Rick Perry's Climate Censorship Takes Cues From George W. Bush


Photo credit: Gage Skidmore via Flickr/CC BY

News broke on Monday that the Texas government was working to censor a scientific report that mentioned the impacts of manmade climate change on Galveston Bay. The impacts it described, which included increasing sea level rise, were totally uncontroversial (even amongst skeptics). But a board of political operatives appointed by Governor Rick Perry nonetheless worked to censor any information that would indicate that the climate is changing, and that humans are causing it. This event, paired with Perry's atypically belligerent anti-climate science views, give us an insight into how he would shape his climate policy if elected president.

Hint: It'd probably look a lot like another president in recent memory who's had trouble grappling with scientific evidence ... Of course I'm referring to Mr. Bush, who became notorious for his anti-science stances. The famous "unopened email" that included important policy suggestions regarding climate change is only the most famous example. He also appointed officials that actively spurned the scientific findings of their own scientists (most famously, in the EPA, but also in the Center for Disease Control) -- and he did so in a manner with plenty of similarities to the incident that's currently under scrutiny in Texas.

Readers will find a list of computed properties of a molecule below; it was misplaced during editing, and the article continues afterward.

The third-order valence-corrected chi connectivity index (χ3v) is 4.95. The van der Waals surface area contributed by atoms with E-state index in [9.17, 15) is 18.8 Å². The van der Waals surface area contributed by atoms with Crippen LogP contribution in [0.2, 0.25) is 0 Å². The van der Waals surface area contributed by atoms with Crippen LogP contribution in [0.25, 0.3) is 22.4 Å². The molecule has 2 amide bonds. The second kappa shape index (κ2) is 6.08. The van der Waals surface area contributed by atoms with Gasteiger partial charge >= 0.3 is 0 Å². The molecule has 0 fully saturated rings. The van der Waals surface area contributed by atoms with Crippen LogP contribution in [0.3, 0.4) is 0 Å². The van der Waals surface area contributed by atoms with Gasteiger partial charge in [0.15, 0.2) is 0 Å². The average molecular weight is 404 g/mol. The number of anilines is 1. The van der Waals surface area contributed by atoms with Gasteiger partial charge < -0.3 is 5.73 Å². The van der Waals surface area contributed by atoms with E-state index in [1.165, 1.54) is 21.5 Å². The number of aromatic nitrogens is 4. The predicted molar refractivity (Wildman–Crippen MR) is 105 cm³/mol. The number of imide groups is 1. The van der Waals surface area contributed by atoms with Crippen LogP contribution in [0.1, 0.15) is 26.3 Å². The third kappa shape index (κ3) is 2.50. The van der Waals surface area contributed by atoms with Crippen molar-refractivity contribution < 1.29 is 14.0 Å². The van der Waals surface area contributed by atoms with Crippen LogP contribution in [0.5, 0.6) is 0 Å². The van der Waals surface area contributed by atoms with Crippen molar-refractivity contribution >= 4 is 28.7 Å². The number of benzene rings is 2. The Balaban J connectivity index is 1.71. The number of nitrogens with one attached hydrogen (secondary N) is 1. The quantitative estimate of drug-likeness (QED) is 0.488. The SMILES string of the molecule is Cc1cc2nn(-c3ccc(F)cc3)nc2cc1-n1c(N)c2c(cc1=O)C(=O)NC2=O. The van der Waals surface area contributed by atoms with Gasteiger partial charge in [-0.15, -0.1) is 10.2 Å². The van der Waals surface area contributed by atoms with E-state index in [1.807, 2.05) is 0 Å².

Kate Sheppard reports:

For the past decade, the Texas Commission on Environmental Quality (TCEQ), which is run by Perry political appointees, including famed global warming denier Bryan Shaw, has contracted with the Houston Advanced Research Center to produce regular reports on the state of the Bay. But when HARC submitted its most recent State of the Bay publication to the commission earlier this year, officials decided they couldn't accept a report that said climate change is caused by human activity and is causing the sea level to rise. Top officials at the commission proceeded to edit the paper to censor its references to human-induced climate change or future projections on how much the bay will rise.
Also noted is how the scientists were in unanimous agreement on the paper's findings, and that the lower-ranking staff at TCEQ were prepared to approve them -- the censorship only began when the references to climate change came to the attention of the top brass. The Perry-appointed officials, it seems, knew that the paper would anger the bossman -- so they "edited" it accordingly.

This is precisely the sort of top-down censorship that pervaded the Bush administration. And while Obama certainly hasn't been any star climate policymaker, at least his administration recognizes the science -- if Perry were elected, it could herald a return to the 'science blackout' policies that have already set us behind the rest of the world in tackling climate change. In fact, the difference would be that Perry is even more vocally opposed to climate science than Bush was -- at least Bush didn't have the gall to make ridiculous statements about climate scientists perpetrating a hoax on the American people.

Sheppard's piece also includes the document Texas is trying to censor itself, so check it out at Mother Jones.

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